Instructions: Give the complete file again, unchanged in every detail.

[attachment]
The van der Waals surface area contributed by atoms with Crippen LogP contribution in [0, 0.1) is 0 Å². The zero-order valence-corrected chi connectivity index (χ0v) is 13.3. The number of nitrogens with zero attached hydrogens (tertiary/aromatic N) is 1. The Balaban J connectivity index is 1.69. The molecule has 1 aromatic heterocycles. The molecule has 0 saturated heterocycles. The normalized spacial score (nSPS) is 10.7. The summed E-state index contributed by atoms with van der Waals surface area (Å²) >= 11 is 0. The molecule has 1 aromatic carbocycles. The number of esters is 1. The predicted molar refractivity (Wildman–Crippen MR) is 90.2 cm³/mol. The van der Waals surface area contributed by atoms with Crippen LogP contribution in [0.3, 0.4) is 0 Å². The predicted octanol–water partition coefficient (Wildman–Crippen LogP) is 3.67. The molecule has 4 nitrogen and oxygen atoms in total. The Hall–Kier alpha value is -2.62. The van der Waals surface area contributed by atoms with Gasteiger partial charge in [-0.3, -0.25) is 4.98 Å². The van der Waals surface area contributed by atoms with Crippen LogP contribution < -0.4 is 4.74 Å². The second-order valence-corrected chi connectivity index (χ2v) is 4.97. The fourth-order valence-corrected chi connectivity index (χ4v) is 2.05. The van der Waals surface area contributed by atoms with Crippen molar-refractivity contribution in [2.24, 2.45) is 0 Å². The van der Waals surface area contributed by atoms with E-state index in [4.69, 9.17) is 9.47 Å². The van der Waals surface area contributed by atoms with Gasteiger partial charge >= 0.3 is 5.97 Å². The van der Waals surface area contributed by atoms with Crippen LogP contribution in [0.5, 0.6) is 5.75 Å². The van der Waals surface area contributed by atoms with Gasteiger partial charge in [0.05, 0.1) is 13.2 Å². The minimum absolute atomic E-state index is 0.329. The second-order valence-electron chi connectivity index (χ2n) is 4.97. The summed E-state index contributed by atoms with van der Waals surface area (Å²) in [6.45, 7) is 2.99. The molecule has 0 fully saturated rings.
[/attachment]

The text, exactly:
The van der Waals surface area contributed by atoms with Crippen LogP contribution in [0, 0.1) is 0 Å². The zero-order valence-corrected chi connectivity index (χ0v) is 13.3. The number of nitrogens with zero attached hydrogens (tertiary/aromatic N) is 1. The Balaban J connectivity index is 1.69. The molecule has 1 aromatic heterocycles. The molecule has 0 saturated heterocycles. The normalized spacial score (nSPS) is 10.7. The summed E-state index contributed by atoms with van der Waals surface area (Å²) >= 11 is 0. The molecule has 1 aromatic carbocycles. The number of esters is 1. The predicted molar refractivity (Wildman–Crippen MR) is 90.2 cm³/mol. The van der Waals surface area contributed by atoms with Crippen LogP contribution in [0.3, 0.4) is 0 Å². The predicted octanol–water partition coefficient (Wildman–Crippen LogP) is 3.67. The molecule has 4 nitrogen and oxygen atoms in total. The Hall–Kier alpha value is -2.62. The van der Waals surface area contributed by atoms with Gasteiger partial charge in [-0.3, -0.25) is 4.98 Å². The van der Waals surface area contributed by atoms with Crippen LogP contribution < -0.4 is 4.74 Å². The second-order valence-corrected chi connectivity index (χ2v) is 4.97. The fourth-order valence-corrected chi connectivity index (χ4v) is 2.05. The van der Waals surface area contributed by atoms with Crippen molar-refractivity contribution in [2.24, 2.45) is 0 Å². The van der Waals surface area contributed by atoms with E-state index in [4.69, 9.17) is 9.47 Å². The van der Waals surface area contributed by atoms with Gasteiger partial charge >= 0.3 is 5.97 Å². The van der Waals surface area contributed by atoms with Crippen LogP contribution in [0.5, 0.6) is 5.75 Å². The van der Waals surface area contributed by atoms with Gasteiger partial charge in [0.05, 0.1) is 13.2 Å². The minimum absolute atomic E-state index is 0.329. The second-order valence-electron chi connectivity index (χ2n) is 4.97. The summed E-state index contributed by atoms with van der Waals surface area (Å²) in [6.45, 7) is 2.99. The molecule has 0 fully saturated rings.